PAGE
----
EVERY home in Britain faces an extra energy bill hike of at least £100 thanks to the collapse of “reckless” utility firms.
Industry experts warned it is not just customers of the failed companies who face the shock.
The cost of the firms going bust — moving over customers and paying to buy their energy at inflated prices — will be shared across all households under a levy as part of a deal with regulator Ofgem.
The levy rise would be on top of the price cap rise of £139 due on October 1 and another anticipated cap rise of about £180 next April.
Avro Energy and Green went bust this week, taking the number of customers needing a new supplier in recent weeks to 1.5million.
Sorting these out alone will cost the industry about £1.5billion.
Another 40 smaller firms with four million customers are also at risk of running out of cash this winter.
These firms did not take precautions against rising gas prices, which have gone up by 250 per cent this year.
Industry sources say that would bring the total cost to £5.5billion, and would bump up bills by £100 to £120.
Bosses of the big energy firms are worried passing all these costs on in one go to customers via the Ofgem levy will cause widespread fury.
They want government-backed loans so they can borrow money and spread out the costs over several years to ease the blow.
Ministers are reluctant, but energy firms plan to push the issue with them next week.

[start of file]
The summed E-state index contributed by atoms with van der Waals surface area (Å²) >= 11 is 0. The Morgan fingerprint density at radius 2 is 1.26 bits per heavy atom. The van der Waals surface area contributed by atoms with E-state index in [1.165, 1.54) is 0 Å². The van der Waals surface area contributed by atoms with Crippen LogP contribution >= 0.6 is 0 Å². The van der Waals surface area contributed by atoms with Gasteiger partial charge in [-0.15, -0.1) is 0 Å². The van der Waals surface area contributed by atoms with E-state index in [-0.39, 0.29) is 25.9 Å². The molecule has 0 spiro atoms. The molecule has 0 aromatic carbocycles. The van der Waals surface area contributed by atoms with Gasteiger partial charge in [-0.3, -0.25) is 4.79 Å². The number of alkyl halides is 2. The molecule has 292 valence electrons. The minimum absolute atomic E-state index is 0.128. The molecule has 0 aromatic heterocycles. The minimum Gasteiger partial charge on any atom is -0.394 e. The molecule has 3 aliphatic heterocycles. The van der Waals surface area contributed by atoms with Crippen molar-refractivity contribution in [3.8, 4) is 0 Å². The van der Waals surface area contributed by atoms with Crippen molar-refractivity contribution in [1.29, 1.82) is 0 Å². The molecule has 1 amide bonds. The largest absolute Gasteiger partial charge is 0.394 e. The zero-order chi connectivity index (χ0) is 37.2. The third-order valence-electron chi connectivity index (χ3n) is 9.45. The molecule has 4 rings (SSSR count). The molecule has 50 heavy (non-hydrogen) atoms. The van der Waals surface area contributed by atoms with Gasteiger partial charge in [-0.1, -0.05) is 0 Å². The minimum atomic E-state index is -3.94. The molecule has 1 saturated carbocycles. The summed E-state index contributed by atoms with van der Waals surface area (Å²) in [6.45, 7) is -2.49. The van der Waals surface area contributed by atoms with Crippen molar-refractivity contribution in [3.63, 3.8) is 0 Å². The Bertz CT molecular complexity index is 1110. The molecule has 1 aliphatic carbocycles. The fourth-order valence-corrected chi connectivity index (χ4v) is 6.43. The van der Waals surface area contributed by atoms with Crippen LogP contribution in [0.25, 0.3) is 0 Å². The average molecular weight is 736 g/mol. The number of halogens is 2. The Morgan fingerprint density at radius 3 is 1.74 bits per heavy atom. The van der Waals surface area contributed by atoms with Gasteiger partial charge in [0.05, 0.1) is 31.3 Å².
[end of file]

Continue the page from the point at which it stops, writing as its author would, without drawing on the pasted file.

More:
They also want strict rules to stop smaller companies who cannot balance the books from entering the market.
A source at one energy giant said: “These smaller firms are reckless.
“They gambled on energy prices staying flat and didn’t pre-buy their energy.
“Three-quarters of prudent firms did this and are now protected from the soaring wholesale gas cost. It cost us extra money, but you have to do it.”
The small firms have been slammed for gambling on energy prices not rising, initially saving billions by not pre-buying gas.
But the bet has backfired and all customers will now pay the price.
The Ofgem levy to cover the cost of bust firms would hit in October next year when it is added to bills.
From October 1, bills are capped at £1,277.
The anticipated cap rise in April, plus the levy, will add around another £280 taking the amount to £1,557.
The cap will also likely go up again next October.
Scottish Power boss Keith Anderson said: “‘We want, with the help of the government, to spread the cost and impact on consumers.”